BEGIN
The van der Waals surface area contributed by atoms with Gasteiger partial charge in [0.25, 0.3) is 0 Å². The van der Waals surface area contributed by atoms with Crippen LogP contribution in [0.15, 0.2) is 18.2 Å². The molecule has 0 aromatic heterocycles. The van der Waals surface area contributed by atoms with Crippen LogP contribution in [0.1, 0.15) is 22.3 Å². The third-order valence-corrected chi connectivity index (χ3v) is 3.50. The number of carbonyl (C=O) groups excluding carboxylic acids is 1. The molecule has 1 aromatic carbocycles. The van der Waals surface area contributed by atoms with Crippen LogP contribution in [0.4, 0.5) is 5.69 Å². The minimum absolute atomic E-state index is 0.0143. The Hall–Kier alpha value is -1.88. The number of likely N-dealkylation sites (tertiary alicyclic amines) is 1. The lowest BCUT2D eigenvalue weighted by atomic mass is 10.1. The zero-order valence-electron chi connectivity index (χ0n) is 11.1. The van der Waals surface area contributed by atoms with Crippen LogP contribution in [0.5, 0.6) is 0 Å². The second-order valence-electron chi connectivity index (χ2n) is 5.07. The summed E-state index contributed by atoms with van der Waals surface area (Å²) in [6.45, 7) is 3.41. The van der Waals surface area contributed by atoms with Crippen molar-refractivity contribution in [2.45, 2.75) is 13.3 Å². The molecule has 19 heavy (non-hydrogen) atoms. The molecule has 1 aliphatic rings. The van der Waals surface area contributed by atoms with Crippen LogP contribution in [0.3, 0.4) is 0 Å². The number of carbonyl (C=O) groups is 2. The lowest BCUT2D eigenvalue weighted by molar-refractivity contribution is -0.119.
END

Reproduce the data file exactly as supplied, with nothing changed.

The van der Waals surface area contributed by atoms with Gasteiger partial charge in [0.25, 0.3) is 0 Å². The van der Waals surface area contributed by atoms with Crippen LogP contribution in [0.15, 0.2) is 18.2 Å². The molecule has 0 aromatic heterocycles. The van der Waals surface area contributed by atoms with Crippen LogP contribution in [0.1, 0.15) is 22.3 Å². The third-order valence-corrected chi connectivity index (χ3v) is 3.50. The number of carbonyl (C=O) groups excluding carboxylic acids is 1. The molecule has 1 aromatic carbocycles. The van der Waals surface area contributed by atoms with Crippen LogP contribution in [0.4, 0.5) is 5.69 Å². The minimum absolute atomic E-state index is 0.0143. The Hall–Kier alpha value is -1.88. The number of likely N-dealkylation sites (tertiary alicyclic amines) is 1. The lowest BCUT2D eigenvalue weighted by atomic mass is 10.1. The zero-order valence-electron chi connectivity index (χ0n) is 11.1. The van der Waals surface area contributed by atoms with Crippen LogP contribution in [0.5, 0.6) is 0 Å². The second-order valence-electron chi connectivity index (χ2n) is 5.07. The summed E-state index contributed by atoms with van der Waals surface area (Å²) in [6.45, 7) is 3.41. The van der Waals surface area contributed by atoms with Crippen molar-refractivity contribution in [2.45, 2.75) is 13.3 Å². The molecule has 19 heavy (non-hydrogen) atoms. The molecule has 1 aliphatic rings. The van der Waals surface area contributed by atoms with Crippen LogP contribution in [0.3, 0.4) is 0 Å². The number of carbonyl (C=O) groups is 2. The lowest BCUT2D eigenvalue weighted by molar-refractivity contribution is -0.119.